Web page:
George Adamski

The Alien Encounter Of George Adamski: An Alien Named Orthon From Planet Venus And Photograph Of A UFO

Most people who are interested in UFOs are aware that there have been varying degrees of contact with aliens. However, few people are aware that the first documented meeting with the extraterrestrials took place several decades ago. One such contactee is George Adamski, who asserted that he had not only witnessed the aliens but also met them.  

George Adamski

The UFO Encounter Of George Adamski

Many people were of the opinion that his case was one-of-a-kind, even by the standards of early ufology. Adamski’s entire UFO expedition began on October 9, 1946, when he and a group of his friends witnessed a massive cigar-shaped spaceship during a meteor shower.

Surprisingly, he managed to photograph the unusual object, but his interest in the issue of UFOs blossomed just three years later. Some skeptics have highlighted that other well-known UFO sightings occurred during that time period, such as Kenneth Arnold’s observation of a flying disc above Mount Rainier and the crash of a flying disc near Roswell, New Mexico, which could have aroused Adamski’s imagination. He did, however, eventually decide to speak about what he had witnessed.

Roswell UFO Crash

George Adamski asserted that he had established contact with aliens. This first incident occurred on November 20, 1952. Adamski and his companions were in the Colorado desert, near the community of Desert Center. They suddenly noticed an unusual aerial item hovering in the sky. At first, Adamski felt as though the extraterrestrial ship had landed specifically for him, which made him travel to the UFO’s landing spot. Soon afterward, a pilot exited the UFO and introduced himself as Orthon, claiming to be a citizen of the planet Venus.

George Adamski
Photo captured by George Adamski

Naturally, all of this may be interpreted as a mere hallucination, but the entire occurrence was witnessed from afar by Adamski’s companions. The most intriguing aspect of this entire scenario, though, is the appearance of that alien.

The entity Adamski encountered was described as “a medium-sized humanoid with long blond hair and pale skin.” Apart from their height, all of the following signs correspond to alien species dubbed “Nordic.” Furthermore, like with the Norwegians, Orthon interacted with Adamski via telepathy, and his mere presence elicited in him “a warm embrace of immense love and wisdom.” The alien informed Adamski about the risks of nuclear weapons and the potential for conflict.

Orthon and Adamski were scheduled to meet again on December 13 of that year. Orthon handed him a previously borrowed photographic plate the moment, which he filled with strange alien characters ostensibly representing a communication from the alien. The most significant aspect of this meeting, however, was a photograph snapped by Adamski soon following a chat with Orthon. We may claim that this was a watershed moment because when most of us think about flying saucers, we envision a form immortalized by Adamski. Of course, as is customary for a UFO witness, Adamski was not faultless.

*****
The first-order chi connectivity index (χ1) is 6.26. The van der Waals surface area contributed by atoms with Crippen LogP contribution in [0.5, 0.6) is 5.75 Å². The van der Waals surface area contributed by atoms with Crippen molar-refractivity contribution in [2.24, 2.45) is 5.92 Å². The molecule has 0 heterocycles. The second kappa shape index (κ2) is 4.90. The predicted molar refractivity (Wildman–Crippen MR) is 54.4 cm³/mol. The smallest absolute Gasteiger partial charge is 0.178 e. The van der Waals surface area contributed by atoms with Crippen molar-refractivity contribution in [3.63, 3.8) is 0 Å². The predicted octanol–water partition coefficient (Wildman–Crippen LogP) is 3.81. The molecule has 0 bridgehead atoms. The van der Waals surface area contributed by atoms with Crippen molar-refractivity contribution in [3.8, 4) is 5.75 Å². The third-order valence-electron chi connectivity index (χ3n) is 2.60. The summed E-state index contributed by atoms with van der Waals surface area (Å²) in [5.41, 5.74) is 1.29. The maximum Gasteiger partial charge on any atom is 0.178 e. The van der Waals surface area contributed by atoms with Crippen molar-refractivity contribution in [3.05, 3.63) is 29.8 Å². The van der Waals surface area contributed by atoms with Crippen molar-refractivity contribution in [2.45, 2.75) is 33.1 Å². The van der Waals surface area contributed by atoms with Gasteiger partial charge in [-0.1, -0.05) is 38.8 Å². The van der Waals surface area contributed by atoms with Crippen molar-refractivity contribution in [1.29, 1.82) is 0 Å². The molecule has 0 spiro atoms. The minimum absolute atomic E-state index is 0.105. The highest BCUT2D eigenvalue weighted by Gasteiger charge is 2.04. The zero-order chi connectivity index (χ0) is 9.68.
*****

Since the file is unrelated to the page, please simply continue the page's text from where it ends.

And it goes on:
Adamski’s photographs of objects he claimed were UFOs he had observed and traveled in, have also come under scrutiny. His frequently published photograph from 1952, depicts an object which has been variously identified as the top of a chicken brooder or a streetlight. Adamski claimed that movie director Cecil B. DeMille’s top trick photographer, J. Peverell Marley, had examined his UFO photos and found a “spaceman” in them, and Marley himself declared that if Adamski’s pictures were fakes, they were the best he had ever seen. In the United Kingdom, 14 experts from the J. Arthur Rank company concluded that the object photographed was either real or a full-scale model.

However, in his 1955 investigation into Adamski’s claims, James W. Moseley interviewed Marley, who stated that he had never enlarged the photos for analysis nor found a “spaceman” in them, and did not know of anyone who had.

George Adamski

His lectures were not entirely objective, and his theses on aliens residing on all of the solar system’s planets elicited little support from the scientific community or, more surprisingly, from ufologists, who said that his stories mocked all ufology. In 1962, he announced his participation in an interplanetary meeting on Saturn, and a year later, he boasted about his gold medal of honor, which he was supposed to receive from Pope John XXIII.

Adamski’s character appears to be so vibrant that the inconsistencies that surround him are at least understood. The issue is that it’s difficult to determine whether anything he said was a lie or a symptom of mental illness. If such is the case, is the remarkable connection between Adamski’s alien sighting and the Norwegians’ worldwide observations really coincidental?


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